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David Douglas.JPGUniversity Alliances (UA) Research spotlights professor David Douglas from the University of Arkansas.

The goal of this series is consistent with the goal of the UA Spotlight Series, to exchange insights with UA professors, students, researchers and others linked to universities from around the world.

Tell us a bit about yourself.

I am a University Professor of Information Systems in the Sam M. Walton College of Business at the University of Arkansas located in Fayetteville, Arkansas. Fayetteville has a population exceeding 70,000 and the University expects more than 24,000 students for the fall 2012 semester.

My undergraduate, masters and Ph.D. are in Industrial Engineering but I have been a faculty member in the College of Business for most of my academic career. I serve as the SAP Faculty Coordinator and Director of Enterprise Systems for the College. I teach undergraduate courses but mostly graduate courses in our Professional Master of Information Systems, which is a blended program of face-to-face and online components. I also teach an MBA class with emphasis on enterprise systems and analytics.

Our family farm where I grew up is near Bentonville, Arkansas—the headquarters for Wal-Mart and where I graduated from high school. My wife Stacey and I now live in Elm Springs, a small town near Fayetteville where we designed and had a house built on a 2.5 acre lot—we moved into the new house in 2007. We greatly enjoy traveling and I have taught courses in Australia, China, France, Greece, and Vietnam.

Share a bit about your SAP and UAC history.

The Information Systems Department began developing its ERP curriculum (with SAP as the software) in 2000. It took several years and the efforts of many for our ERP curriculum to evolve into three undergraduate and three master level courses — ERP I, ERP II and ERP III.

ERP I’s focus is on processes and integration, ERP II covers configuration and ERP III focuses on modification and business intelligence. Initially, we developed our own materials for the ERP II and ERP III courses and were self-hosted. We are now dual-hosted; we use the UCC at Chico to host our ERP I courses and we self-host our ERP II and ERP III courses. All ERP I courses include the manufacturing ERPsim simulation game.  A number of other SAP University Alliances schools use our SAP BW system for their classes. Our SAP implementation runs in Linux on an IBM z10 with DB2 as the database.    

Currently, the ERP I and ERP II courses carry a business college course designation instead of an information systems course designation. We believe these courses are as important for all business majors as they are for information systems (IS) majors.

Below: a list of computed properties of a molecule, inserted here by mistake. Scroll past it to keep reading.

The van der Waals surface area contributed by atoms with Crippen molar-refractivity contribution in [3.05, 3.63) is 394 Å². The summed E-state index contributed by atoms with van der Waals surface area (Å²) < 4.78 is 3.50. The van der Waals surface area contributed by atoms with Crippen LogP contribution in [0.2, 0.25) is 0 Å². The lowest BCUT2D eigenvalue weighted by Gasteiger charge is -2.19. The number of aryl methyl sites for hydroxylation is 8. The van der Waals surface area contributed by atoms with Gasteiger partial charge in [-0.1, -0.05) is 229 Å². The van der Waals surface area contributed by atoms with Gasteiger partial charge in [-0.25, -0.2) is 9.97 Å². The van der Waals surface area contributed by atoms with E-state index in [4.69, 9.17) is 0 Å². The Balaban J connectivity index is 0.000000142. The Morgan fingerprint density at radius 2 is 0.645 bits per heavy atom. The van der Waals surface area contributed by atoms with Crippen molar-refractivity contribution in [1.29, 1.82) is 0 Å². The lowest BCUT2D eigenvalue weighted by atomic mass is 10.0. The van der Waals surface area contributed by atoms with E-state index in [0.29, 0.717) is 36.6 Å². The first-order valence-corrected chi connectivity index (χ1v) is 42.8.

Enrollment in both the ERP I and ERP II courses at the undergraduate level are much higher for non-IS majors. Further, students that pass all three of the ERP courses earn a SAP endorsed ERP Certificate.

Further, we have an Enterprise Resource Planning minor at the undergraduate level which includes taking the three ERP courses. We have great industry support for our ERP program and students that take these courses are in great demand when they graduate. Gary Cooper, CIO at Tyson Foods, made a short video recommending students take the course. The video is on our website as well as the UAC website.

Several years ago, Dr. Paul Cronan began promoting ERP research including use of the ERPsim simulation game. We have developed an on-line instrument to collect pre-post self-assessed responses for perception of attitudes and learning. Using this instrument, data has been collected for several years for all our ERP I classes. Some other universities have used the instrument for collecting research data.

A forth-coming Journal of Computer Information Systems article by Cronan and Douglas, “A Student ERP Simulation Game: A Longitudinal Study”, details the student results and research findings.

Further, we have collected research data with employees from several varied industries. Moreover, we are expanding the research to include the cross-culture impact on attitudes and learning as well as have incorporated the culture dimension into the data collection instrument. We plan to include universities in Asia, Africa and South America in this research effort. Universities have been contacted in each of these continents for possible research cooperation.

What do you like most about the University Alliances Community on the new Jive platform? How does this help/improve your regular UAC activities?

A network of faculty teaching SAP plus announcements coupled with the new platform results in an exceptionally valuable resource. Faculty can extract a variety of items that they can use directly in their classes or modify to meet their needs. The site also provides a great source for upcoming events and in general helps us keep abreast of SAP vision and direction.

How can or do your students benefit from the UAC?

The most direct benefit for students centers on the Career Resource Center where they learn about new career opportunities. We regularly discuss with students the importance of ERP for career opportunities and the companies that hire students with ERP knowledge and SAP skills. This is reinforced when industry speakers do presentations for classes and at advisory board meetings.

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